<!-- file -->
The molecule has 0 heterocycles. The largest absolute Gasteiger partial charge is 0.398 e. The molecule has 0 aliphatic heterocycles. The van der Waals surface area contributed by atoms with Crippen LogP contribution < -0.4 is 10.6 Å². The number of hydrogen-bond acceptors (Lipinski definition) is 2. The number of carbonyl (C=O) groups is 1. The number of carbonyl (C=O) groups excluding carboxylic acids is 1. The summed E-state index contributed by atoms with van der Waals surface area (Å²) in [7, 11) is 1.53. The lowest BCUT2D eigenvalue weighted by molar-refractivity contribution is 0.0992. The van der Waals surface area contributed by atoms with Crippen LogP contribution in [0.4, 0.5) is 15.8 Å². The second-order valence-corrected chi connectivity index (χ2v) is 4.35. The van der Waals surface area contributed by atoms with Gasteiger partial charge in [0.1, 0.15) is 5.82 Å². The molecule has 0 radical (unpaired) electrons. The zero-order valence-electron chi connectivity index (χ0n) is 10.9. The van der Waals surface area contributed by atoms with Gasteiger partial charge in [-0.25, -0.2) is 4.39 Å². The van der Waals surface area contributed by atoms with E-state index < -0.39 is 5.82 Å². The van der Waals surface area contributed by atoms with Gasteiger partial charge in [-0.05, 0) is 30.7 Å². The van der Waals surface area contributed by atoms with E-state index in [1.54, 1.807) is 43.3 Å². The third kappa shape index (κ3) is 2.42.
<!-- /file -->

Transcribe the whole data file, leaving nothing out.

The molecule has 0 heterocycles. The largest absolute Gasteiger partial charge is 0.398 e. The molecule has 0 aliphatic heterocycles. The van der Waals surface area contributed by atoms with Crippen LogP contribution < -0.4 is 10.6 Å². The number of hydrogen-bond acceptors (Lipinski definition) is 2. The number of carbonyl (C=O) groups is 1. The number of carbonyl (C=O) groups excluding carboxylic acids is 1. The summed E-state index contributed by atoms with van der Waals surface area (Å²) in [7, 11) is 1.53. The lowest BCUT2D eigenvalue weighted by molar-refractivity contribution is 0.0992. The van der Waals surface area contributed by atoms with Crippen LogP contribution in [0.4, 0.5) is 15.8 Å². The second-order valence-corrected chi connectivity index (χ2v) is 4.35. The van der Waals surface area contributed by atoms with Gasteiger partial charge in [0.1, 0.15) is 5.82 Å². The molecule has 0 radical (unpaired) electrons. The zero-order valence-electron chi connectivity index (χ0n) is 10.9. The van der Waals surface area contributed by atoms with Gasteiger partial charge in [-0.25, -0.2) is 4.39 Å². The van der Waals surface area contributed by atoms with E-state index < -0.39 is 5.82 Å². The van der Waals surface area contributed by atoms with Gasteiger partial charge in [-0.05, 0) is 30.7 Å². The van der Waals surface area contributed by atoms with E-state index in [1.54, 1.807) is 43.3 Å². The third kappa shape index (κ3) is 2.42.